When it comes to the fresno pepper and jalapeno, they are as similar as they are different.
10-Second to Learn About Them
Fresno peppers are typically a bit spicier than jalapenos. Additionally, they’re known to have a fruitier taste. The green fresno pepper has an earthier, more vegetable-like taste than its red counterpart.
The jalapeno also comes in red and green. Red jalapenos are spicier and have a richer flavor than green ones. Green jalapenos have a bitterness to them.
Table Of Contents
- What Is Fresno Pepper?
- What Is Jalapeño?
- Differences Between the Fresno Pepper and jalapeño
- FAQs About Jalapeño and Fresno Peppers
What Is Fresno Pepper?
Clarence Brown Hamlin cultivated Fresno peppers  in 1952. He named the peppers after Fresno, California.
Today, they are grown throughout California but are incredibly illustrious in the San Joaquin Valley.
Compared with Jalapeno
The Fresno pepper looks surprisingly like jalapeno and comes in red and green. In addition to looks, it tastes similar as well.
The Fresno pepper tastes vegetable-like when green, identical to the jalapeno. However, after maturing, it has a fruiter, smokier taste than its famous relative.
It ranks slightly higher on the Scoville charts, with a heat unit rated between 2,500 to 10,000. As a result, it has a spicier heat compared to jalapeno.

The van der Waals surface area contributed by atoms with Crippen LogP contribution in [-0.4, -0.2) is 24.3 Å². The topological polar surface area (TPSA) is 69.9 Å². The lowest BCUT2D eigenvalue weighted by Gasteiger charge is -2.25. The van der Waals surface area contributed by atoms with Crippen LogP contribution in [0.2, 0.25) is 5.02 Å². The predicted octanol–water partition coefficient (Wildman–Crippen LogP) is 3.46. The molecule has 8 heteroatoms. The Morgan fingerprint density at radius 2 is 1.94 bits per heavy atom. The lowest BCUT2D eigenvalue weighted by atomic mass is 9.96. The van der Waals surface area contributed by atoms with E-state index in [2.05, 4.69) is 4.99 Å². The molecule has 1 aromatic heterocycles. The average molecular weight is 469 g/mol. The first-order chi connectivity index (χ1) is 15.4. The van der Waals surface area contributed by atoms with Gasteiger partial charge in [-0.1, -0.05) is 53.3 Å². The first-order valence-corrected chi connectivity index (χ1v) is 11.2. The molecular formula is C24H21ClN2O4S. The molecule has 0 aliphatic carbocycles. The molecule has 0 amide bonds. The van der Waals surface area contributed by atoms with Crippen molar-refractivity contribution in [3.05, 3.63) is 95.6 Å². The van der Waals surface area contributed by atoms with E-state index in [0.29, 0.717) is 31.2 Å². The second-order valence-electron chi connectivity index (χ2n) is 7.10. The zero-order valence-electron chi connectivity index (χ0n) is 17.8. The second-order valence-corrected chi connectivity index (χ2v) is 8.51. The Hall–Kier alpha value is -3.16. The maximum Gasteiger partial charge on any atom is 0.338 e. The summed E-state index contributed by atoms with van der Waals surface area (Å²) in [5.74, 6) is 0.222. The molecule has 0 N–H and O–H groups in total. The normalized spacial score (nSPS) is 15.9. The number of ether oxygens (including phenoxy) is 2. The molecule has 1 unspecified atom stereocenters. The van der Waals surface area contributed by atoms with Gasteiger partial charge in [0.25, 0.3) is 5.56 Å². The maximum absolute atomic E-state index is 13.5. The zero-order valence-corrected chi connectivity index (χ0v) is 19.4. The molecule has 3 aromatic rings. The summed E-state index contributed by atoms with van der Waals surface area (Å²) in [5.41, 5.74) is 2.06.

Its spiciness increases with age, so if you’re a spice head, it doesn’t hurt to let your Fresno peppers mature.
Fresno peppers are particularly popular in dishes such as ceviche and salsa. They also make excellent sides to pair with rice.
What Is Jalapeño?
Jalapenos originated in Jalapa (also spelled Xalapa) in Mexico. In Mexico, jalapenos are grown  across almost 40,000 acres of land in three agricultural zones.
Meanwhile, in the United States, roughly 6,000 acres of land are dedicated to farming this pepper. Most jalapenos cultivated in the United States are grown in Texas and New Mexico.
Jalapenos come in green and red. The red jalapeno is a mature pepper. Red jalapenos received more time to grow than their green counterpart. The green pepper has a very crisp, earthy smell and taste.
On the other hand, mature red jalapenos have a light sweetness to them. For reference, the famous hot sauce Sriracha uses red jalapenos for its base.
You can enjoy Jalapeno peppers in a variety of ways. They are often used in hot sauces and salsas, as well as breaded or stuffed and deep-fried. Because of their light kick, they are sometimes used in salads to provide an extra dimension of flavor.
Perhaps one of the most important uses for the jalapeno pepper is its use in the production of Chipotle pepper. In this process, ripe red jalapenos are smoked and dried.
Pecan wood is traditionally used to smoke jalapeno peppers, but it can be substituted for other woods. Great options for wood substitutes include oak, cherry, and hickory.
As a side note, smoking your jalapeno peppers increases their antioxidant capacity .
Differences Between the Fresno Pepper and jalapeño
Despite appearing identical, the Fresno pepper and jalapeno have quite a few differences.
2,500 to 10,000
2,000 to 8,000
Ceviche, salsa, sauces